.- As Christmas draws nearer, Pope Benedict departed from his tradition of reflecting on an Early Church Father on Wednesdays so that he could point to the impact of Jesus’ birth upon the world.
That God’s son became a man means that mankind is able to become truly human, that this message of salvation must be shared and that peace will come to the world, Benedict XVI explained.
Christmas and Justice
"If, on the one hand, Christmas is a commemoration of the incredible prodigy of the birth of the only-begotten Son of God from the Virgin Mary in the grotto of Bethlehem," said the Pope, "on the other, it also exhorts us to wait, vigilant and prayerful, for our own Redeemer, Who on the last day 'will come to judge the living and the dead'."
Looking at the state of the world today, the Pope departed from his prepared remarks and said, "Perhaps today, we faithful truly believe in the Judge; we all expect justice. We see so many injustices in the world, ... and we expect justice. ... We hope that whoever comes can bring justice. In this context we pray to Jesus Christ to come as a Judge. ... The Lord knows how to come into the world and create justice."
"Hoping for justice in the Christian sense means ... that we too begin to live under the eyes of the Judge, ... creating justice in our own lives,” the Pontiff said.
If we live our lives in a just way, “we can open the world to the coming of the Son and prepare our hearts to welcome the Lord Who comes," remarked Pope Benedict.
Modern Man and Jesus’ Birth
Returning to his prepared text, Benedict XVI focused on the fact that Jesus’ birth is a matter of history: "He Who was generated by the Father in eternity became a man in history thanks to the Virgin Mother. The true Son of God is also a true Son of man.”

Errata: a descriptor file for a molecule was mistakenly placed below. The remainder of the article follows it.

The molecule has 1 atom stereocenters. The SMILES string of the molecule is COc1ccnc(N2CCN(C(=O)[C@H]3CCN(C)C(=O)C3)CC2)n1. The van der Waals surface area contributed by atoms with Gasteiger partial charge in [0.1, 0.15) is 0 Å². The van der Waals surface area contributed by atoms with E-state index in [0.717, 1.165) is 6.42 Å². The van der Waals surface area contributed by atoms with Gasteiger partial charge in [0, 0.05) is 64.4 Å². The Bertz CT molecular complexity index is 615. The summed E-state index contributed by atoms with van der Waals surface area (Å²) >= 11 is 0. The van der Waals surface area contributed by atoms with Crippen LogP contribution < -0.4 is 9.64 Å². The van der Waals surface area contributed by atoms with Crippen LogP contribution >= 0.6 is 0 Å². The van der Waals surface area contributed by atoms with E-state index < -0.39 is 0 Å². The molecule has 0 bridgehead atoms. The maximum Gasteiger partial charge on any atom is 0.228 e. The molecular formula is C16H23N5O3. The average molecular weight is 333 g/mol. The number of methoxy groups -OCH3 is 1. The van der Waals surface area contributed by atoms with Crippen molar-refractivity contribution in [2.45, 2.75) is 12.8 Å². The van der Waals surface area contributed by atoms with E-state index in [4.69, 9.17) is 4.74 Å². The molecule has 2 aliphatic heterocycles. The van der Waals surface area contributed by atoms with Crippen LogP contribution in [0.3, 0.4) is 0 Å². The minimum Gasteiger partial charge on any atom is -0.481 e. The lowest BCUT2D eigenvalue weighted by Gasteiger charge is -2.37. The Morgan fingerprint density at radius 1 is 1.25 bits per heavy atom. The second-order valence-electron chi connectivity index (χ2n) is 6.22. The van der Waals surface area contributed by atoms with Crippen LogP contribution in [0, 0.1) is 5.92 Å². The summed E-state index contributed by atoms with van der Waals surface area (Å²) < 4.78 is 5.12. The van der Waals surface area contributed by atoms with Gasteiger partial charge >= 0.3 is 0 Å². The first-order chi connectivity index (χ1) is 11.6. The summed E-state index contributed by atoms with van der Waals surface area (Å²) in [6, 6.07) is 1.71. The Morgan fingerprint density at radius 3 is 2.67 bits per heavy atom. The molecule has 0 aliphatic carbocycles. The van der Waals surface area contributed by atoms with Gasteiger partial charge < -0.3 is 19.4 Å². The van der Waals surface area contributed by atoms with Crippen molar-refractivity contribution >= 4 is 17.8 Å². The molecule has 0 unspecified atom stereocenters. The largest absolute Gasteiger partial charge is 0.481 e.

“Today, in our secularized world,” the Pope lamented, “these concepts do not seem to count for very much. People prefer to ignore them or to consider them superfluous to life, advancing the pretext that they are so far distant as to be practically untranslatable into convincing and significant words.”
There is also a “view of tolerance and pluralism” in today’s world that says that believing the Truth exists is an “attack on tolerance and the freedom of man,” Benedict said. If, however, truth is cancelled, is man not a being deprived of meaning? Do we not force ourselves and the world into a meaningless relativism?"
This view of reality makes it all the more important “for us to reinforce the mystery of salvation which the celebration of Christ's Nativity brings,” insisted the Holy Father. “In Bethlehem the Light that illuminates our lives was revealed to the world; we were shown the Way that leads us to the fullness of our humanity,” he explained.
Pope Benedict also questioned why any other reason for celebrating Christmas is found to be meaningful: “If we do not recognize that God was made man, what sense does it make to celebrate Christmas?”
Indeed, “We Christians must reaffirm with profound and heartfelt conviction the truth of Christ's nativity, in order to bear witness before everyone of the unique gift which brings wealth not just to us, but to everyone,” the Pontiff said.
The natural consequence of hearing this ‘good news’ is to share it with others, to evangelize, explained the Pope. He also recommended the document on evangelization issued by the Congregation for the Doctrine of the Faith last week for the faithful's reflection.
"In these days leading up to Christmas," said Pope Benedict, "the Church prays more intensely for the realization of hopes of peace and salvation, of which the world today still has such urgent need. Let us ask God for violence to be defeated with the strength of love, for contrasts to give way to reconciliation, for the desire to dominate to be transformed into a desire for forgiveness, justice and peace. May the wishes for goodness and love that we exchange over these days reach all areas of our daily lives."
"May the message of solidarity and acceptance which arises from Christmas," the Pope concluded, "contribute to creating a more profound awareness of old and new forms of poverty, and of the common good in which everyone is called to participate."